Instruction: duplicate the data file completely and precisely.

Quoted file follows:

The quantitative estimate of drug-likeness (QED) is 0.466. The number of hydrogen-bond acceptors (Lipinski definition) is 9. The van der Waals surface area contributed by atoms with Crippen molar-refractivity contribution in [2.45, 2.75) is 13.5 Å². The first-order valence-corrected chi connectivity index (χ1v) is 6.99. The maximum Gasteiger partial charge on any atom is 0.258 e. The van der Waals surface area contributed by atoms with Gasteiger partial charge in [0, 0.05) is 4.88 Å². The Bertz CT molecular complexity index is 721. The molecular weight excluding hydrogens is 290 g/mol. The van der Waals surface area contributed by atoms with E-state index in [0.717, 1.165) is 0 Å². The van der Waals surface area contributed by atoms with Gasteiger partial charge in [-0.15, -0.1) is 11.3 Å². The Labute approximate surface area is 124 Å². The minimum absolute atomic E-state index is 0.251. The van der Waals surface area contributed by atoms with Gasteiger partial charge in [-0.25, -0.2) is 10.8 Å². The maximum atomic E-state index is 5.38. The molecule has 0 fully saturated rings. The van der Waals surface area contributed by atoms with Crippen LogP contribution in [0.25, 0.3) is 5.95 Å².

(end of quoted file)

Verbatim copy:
The quantitative estimate of drug-likeness (QED) is 0.466. The number of hydrogen-bond acceptors (Lipinski definition) is 9. The van der Waals surface area contributed by atoms with Crippen molar-refractivity contribution in [2.45, 2.75) is 13.5 Å². The first-order valence-corrected chi connectivity index (χ1v) is 6.99. The maximum Gasteiger partial charge on any atom is 0.258 e. The van der Waals surface area contributed by atoms with Gasteiger partial charge in [0, 0.05) is 4.88 Å². The Bertz CT molecular complexity index is 721. The molecular weight excluding hydrogens is 290 g/mol. The van der Waals surface area contributed by atoms with E-state index in [0.717, 1.165) is 0 Å². The van der Waals surface area contributed by atoms with Gasteiger partial charge in [-0.15, -0.1) is 11.3 Å². The Labute approximate surface area is 124 Å². The minimum absolute atomic E-state index is 0.251. The van der Waals surface area contributed by atoms with Gasteiger partial charge in [-0.25, -0.2) is 10.8 Å². The maximum atomic E-state index is 5.38. The molecule has 0 fully saturated rings. The van der Waals surface area contributed by atoms with Crippen LogP contribution in [0.25, 0.3) is 5.95 Å².